Cyber bullying is pervasive in nature, incessant, ongoing and often can occur on 24/7 basis. Using technology the bully can follow the victim home and into their house. It often occurs with a perception of anonymity such as with an account in a fake name or a blocked number. A source of frustration for many is that in many cases it is clear who is behind the attacks but it is often difficult to prove.
As with any form of bullying cyber bullying is psychologically damaging and has short medium and long-term effects. It Is often more difficult for parents to identify and subsequent act upon. as it is much more difficult to identify mental anguish than a bruise on arm. Cyber bullying can also be a very public humiliation as peers often see what is written or posted and once a message or comment is posted online even if the perpetrator deletes it – it is almost impossible to remove all traces of message. Students who are targeted, will often reread the comment over and over which further causes distress.
If your child discloses that they are in fact being bullied online - your response is critical. It is important to stay calm and not be angry remembering that your child is the victim and it is someone else who is the perpetrator. Never threaten to take technology away from them because of what someone else has done. Research has found that this is one of the biggest obstacles to young people informing adult caregivers about issues online.
Some studies have shown that students would rather put up with the abuse than lose their online access.
Step one is to tell them that you are proud of them four coming to see you, Step two is to save and store the content by taking a screenshot and cutting and pasting it to a Word document. Thirdly instruct your child to block and delete the bully from all contact lists explaining that they have a right to be in control of all their accounts and of people behave in a way that is not respectful towards them they should be ignored.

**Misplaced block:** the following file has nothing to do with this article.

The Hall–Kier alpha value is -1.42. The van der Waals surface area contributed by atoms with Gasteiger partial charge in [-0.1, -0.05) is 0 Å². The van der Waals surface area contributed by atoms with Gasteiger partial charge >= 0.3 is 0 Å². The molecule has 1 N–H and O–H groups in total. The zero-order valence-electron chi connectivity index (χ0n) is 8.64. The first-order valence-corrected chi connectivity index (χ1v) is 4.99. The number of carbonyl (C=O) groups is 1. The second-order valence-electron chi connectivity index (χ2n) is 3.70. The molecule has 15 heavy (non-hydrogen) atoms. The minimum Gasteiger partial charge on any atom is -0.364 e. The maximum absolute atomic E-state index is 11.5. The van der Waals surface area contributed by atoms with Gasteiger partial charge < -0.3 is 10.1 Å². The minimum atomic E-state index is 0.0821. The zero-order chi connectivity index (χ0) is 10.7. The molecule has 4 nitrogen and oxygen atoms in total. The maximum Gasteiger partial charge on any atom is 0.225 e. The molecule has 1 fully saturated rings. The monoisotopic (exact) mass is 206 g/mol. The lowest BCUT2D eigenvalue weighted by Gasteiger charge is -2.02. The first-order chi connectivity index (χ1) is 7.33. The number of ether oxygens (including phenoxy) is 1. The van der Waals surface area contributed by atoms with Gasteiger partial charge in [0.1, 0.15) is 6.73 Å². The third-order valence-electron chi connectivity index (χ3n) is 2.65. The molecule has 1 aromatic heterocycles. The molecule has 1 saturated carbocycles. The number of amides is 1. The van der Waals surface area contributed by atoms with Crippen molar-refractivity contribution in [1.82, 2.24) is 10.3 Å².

Next, instruct your child not to respond to nasty emails, chats text messages or any other comments as this is precisely what the bully wants - so the best strategy is to ignore them. All social networking sites have a method for reporting abuse. Get your child to use the report abuse button and let the site know the nature and extent of the problems they are having. Accounts can be deleted and warnings sent when users disobey the rules of the site. If the site does not respond. parents now have the option of contacting the office of the esafety children’s commissioner.
All schools have a legal responsibility to ensure that students can learn in a safe environment and many have an acceptable use policy that all students have signed, laying out the school’s expectations with respect to online behaviour whether at school or at home.
Any violation of this acceptable use policy must be passed on to the School. It’s important that they know what is going on so they can help and support your child and monitor any issues that may spill into the playground or classroom.
Finally, if despite everything that has been done, the cyber bullying is still ongoing then the act should be reported to the police. Each state and territory have laws that prohibit online pulling stalking and threatening behaviour. Remember no student has to put up with this behaviour.
Dr Michael Carr-Gregg, SchoolTV.me